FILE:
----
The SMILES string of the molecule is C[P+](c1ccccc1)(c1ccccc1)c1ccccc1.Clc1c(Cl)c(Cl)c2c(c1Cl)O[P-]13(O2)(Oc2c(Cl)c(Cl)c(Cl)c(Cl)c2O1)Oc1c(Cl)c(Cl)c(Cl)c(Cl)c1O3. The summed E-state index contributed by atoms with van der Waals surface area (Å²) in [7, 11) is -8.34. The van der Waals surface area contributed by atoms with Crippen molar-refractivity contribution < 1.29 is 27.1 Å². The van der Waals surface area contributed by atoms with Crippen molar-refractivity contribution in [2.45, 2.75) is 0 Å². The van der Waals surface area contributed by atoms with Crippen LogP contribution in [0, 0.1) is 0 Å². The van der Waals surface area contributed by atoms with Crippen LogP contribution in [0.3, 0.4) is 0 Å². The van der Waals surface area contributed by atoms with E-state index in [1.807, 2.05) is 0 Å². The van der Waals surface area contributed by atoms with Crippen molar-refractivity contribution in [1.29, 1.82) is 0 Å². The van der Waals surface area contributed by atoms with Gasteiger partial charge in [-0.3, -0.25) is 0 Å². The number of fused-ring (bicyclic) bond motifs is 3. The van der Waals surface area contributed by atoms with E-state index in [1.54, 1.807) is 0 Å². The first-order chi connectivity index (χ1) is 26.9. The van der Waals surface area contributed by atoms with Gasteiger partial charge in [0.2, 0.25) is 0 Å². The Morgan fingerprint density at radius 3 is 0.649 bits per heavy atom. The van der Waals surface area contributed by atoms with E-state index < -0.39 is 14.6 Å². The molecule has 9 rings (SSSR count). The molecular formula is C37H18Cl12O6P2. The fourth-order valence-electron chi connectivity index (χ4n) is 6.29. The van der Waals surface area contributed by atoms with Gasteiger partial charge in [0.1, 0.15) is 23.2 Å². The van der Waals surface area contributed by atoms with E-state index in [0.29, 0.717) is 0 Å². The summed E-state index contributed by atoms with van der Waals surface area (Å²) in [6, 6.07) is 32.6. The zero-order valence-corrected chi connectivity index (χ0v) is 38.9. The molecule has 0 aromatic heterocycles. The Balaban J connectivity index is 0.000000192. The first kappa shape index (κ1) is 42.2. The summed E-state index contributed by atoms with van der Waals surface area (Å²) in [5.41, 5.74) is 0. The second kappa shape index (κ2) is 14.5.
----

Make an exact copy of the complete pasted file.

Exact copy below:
The SMILES string of the molecule is C[P+](c1ccccc1)(c1ccccc1)c1ccccc1.Clc1c(Cl)c(Cl)c2c(c1Cl)O[P-]13(O2)(Oc2c(Cl)c(Cl)c(Cl)c(Cl)c2O1)Oc1c(Cl)c(Cl)c(Cl)c(Cl)c1O3. The summed E-state index contributed by atoms with van der Waals surface area (Å²) in [7, 11) is -8.34. The van der Waals surface area contributed by atoms with Crippen molar-refractivity contribution < 1.29 is 27.1 Å². The van der Waals surface area contributed by atoms with Crippen molar-refractivity contribution in [2.45, 2.75) is 0 Å². The van der Waals surface area contributed by atoms with Crippen LogP contribution in [0, 0.1) is 0 Å². The van der Waals surface area contributed by atoms with Crippen LogP contribution in [0.3, 0.4) is 0 Å². The van der Waals surface area contributed by atoms with E-state index in [1.807, 2.05) is 0 Å². The van der Waals surface area contributed by atoms with Crippen molar-refractivity contribution in [1.29, 1.82) is 0 Å². The van der Waals surface area contributed by atoms with Gasteiger partial charge in [-0.3, -0.25) is 0 Å². The number of fused-ring (bicyclic) bond motifs is 3. The van der Waals surface area contributed by atoms with E-state index in [1.54, 1.807) is 0 Å². The first-order chi connectivity index (χ1) is 26.9. The van der Waals surface area contributed by atoms with Gasteiger partial charge in [0.2, 0.25) is 0 Å². The Morgan fingerprint density at radius 3 is 0.649 bits per heavy atom. The van der Waals surface area contributed by atoms with E-state index < -0.39 is 14.6 Å². The molecule has 9 rings (SSSR count). The molecular formula is C37H18Cl12O6P2. The fourth-order valence-electron chi connectivity index (χ4n) is 6.29. The van der Waals surface area contributed by atoms with Gasteiger partial charge in [0.1, 0.15) is 23.2 Å². The van der Waals surface area contributed by atoms with E-state index in [0.29, 0.717) is 0 Å². The summed E-state index contributed by atoms with van der Waals surface area (Å²) in [6, 6.07) is 32.6. The zero-order valence-corrected chi connectivity index (χ0v) is 38.9. The molecule has 0 aromatic heterocycles. The Balaban J connectivity index is 0.000000192. The first kappa shape index (κ1) is 42.2. The summed E-state index contributed by atoms with van der Waals surface area (Å²) in [5.41, 5.74) is 0. The second kappa shape index (κ2) is 14.5.